One of the essays in the book is by Maranda Elizabeth, a writer whose zines I read and admired years ago but lost of track of at some point. With their vivid descriptions of the apartment and building they live in, painted in every shade of purple and filled with books, plants, and trash-picked, reclaimed objects, Maranda Elizabeth conjures something truly magical. Among other things, they write about “learning histories and legacies of [their] blood family,” which is something I’ve been involved with too. Learning the recorded history and the secret history that exist side by side. Learning how to tell the truth, if only to myself, and merge the two histories into one.
Discussing the depression and migraines, witchcraft and psychic premonitions that run in their family, Maranda Elizabeth writes: “I reclaim everything I’ve been told is fake and irrational.”
Me too. Yes, I reclaim these too. But it’s been a struggle to do so, and at this point the person I’m wrestling with is me. The rational part of me has always been so mean, making fun of my shadow self, telling her she’s crazy, ugly, getting it wrong again. That her feelings are somehow incorrect, and her memories of her own painful lived experience were probably misunderstandings. I wonder where on Earth she could have learned all that?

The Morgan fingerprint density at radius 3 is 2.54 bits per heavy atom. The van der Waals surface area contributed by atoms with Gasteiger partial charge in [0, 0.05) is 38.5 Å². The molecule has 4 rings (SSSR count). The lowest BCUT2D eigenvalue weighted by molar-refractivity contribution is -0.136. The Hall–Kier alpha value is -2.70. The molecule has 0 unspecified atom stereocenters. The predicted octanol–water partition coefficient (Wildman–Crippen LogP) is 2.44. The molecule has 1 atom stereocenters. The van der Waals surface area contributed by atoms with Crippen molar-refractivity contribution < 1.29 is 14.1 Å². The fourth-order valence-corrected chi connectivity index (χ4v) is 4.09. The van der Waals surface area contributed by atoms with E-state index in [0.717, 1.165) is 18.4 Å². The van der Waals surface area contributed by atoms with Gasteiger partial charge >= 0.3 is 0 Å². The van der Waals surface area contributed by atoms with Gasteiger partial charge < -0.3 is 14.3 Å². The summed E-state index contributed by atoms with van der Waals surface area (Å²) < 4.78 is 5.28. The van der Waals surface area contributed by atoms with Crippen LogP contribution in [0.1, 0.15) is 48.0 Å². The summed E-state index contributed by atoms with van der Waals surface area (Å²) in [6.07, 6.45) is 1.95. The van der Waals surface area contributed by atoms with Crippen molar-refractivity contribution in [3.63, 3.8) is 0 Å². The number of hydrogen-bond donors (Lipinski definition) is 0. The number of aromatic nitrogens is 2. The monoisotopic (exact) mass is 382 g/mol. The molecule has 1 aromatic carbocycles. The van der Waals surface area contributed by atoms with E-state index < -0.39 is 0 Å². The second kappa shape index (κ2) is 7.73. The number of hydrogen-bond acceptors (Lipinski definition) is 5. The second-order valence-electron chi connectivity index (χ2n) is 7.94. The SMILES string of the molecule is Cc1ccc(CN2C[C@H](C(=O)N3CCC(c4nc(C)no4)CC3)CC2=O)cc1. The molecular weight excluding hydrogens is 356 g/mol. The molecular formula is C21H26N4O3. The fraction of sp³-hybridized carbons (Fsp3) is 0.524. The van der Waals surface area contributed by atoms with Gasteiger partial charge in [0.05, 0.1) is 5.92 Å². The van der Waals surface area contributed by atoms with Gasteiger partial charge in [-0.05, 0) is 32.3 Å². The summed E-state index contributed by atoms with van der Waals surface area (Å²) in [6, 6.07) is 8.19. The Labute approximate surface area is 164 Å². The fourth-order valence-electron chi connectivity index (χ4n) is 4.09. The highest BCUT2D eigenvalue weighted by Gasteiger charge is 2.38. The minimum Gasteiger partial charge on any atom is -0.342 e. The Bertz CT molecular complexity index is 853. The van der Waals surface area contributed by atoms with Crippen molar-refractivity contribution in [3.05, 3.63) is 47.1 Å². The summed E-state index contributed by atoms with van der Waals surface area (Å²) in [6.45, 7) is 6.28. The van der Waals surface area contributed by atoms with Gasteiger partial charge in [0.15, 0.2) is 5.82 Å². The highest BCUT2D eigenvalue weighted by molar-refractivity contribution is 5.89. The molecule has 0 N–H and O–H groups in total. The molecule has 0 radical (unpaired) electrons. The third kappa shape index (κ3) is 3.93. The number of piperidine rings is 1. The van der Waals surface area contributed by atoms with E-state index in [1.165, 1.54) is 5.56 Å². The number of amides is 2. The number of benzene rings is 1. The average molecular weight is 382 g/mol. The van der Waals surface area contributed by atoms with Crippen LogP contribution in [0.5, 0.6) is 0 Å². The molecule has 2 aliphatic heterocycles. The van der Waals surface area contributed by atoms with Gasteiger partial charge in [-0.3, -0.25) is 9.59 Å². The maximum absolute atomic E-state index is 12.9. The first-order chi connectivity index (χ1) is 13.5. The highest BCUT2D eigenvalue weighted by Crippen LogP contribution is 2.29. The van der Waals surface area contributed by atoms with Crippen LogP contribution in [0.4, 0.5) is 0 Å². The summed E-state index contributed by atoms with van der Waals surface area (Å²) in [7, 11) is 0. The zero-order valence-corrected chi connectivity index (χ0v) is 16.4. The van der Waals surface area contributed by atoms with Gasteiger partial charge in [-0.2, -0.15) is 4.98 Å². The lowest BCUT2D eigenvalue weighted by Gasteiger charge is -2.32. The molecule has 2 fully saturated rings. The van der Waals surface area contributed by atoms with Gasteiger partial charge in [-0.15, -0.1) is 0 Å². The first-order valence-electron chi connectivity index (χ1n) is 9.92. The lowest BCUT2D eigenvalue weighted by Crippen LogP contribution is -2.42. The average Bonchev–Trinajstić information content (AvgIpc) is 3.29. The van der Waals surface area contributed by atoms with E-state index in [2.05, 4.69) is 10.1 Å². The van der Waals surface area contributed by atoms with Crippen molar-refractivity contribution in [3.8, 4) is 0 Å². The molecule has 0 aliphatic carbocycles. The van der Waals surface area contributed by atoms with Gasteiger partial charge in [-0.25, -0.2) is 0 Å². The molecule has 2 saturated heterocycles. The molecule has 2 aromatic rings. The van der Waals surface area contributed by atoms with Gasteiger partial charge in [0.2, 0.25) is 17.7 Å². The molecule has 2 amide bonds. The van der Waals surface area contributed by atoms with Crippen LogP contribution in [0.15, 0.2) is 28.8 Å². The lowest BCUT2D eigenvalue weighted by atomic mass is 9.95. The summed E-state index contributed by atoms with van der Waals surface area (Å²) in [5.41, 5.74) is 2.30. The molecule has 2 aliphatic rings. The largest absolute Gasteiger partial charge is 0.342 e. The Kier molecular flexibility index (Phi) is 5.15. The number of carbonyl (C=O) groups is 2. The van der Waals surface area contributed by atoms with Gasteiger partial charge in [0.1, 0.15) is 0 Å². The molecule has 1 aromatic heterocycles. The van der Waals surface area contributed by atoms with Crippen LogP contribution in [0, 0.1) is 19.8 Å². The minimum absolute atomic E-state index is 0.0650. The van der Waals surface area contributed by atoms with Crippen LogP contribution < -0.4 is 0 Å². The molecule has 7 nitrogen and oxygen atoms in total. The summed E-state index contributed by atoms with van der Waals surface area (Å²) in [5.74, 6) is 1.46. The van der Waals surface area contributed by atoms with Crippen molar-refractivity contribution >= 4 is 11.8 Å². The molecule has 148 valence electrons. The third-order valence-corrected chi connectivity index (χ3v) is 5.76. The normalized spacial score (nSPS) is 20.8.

There’s another witch-writer, Siobhan Johnson, whose work has helped me recently. I’ve read her writing on her website, in her email newsletter, and through some of the courses she offers, where she returns frequently to the idea of “the shadow self” and the necessary work of integrating our submerged, hidden, and denied desires into our conscious minds. Recently she wrote: “Your shadow, like a toddler… just needs love, support, acceptance, and little bit of what it wants.”
This feels true to me, and finally, after working on it for some time, it feels good. I’ve spent the last several months meeting my shadow self, listening to what she has to say, and then giving her a little bit of what she wants. (And okay, sometimes I spoil her.) Turns out I quite like her. She’s the one with the impeccable taste in music, and the one who chose the black backpack and the rotating collection of patches and pins that adorn it— a bright yellow pencil, a black cat, a drawing of a human skull with a plant growing from it. It’s possible that, of the two of us, she’s the true artist, and I think she’s been the funny one all along.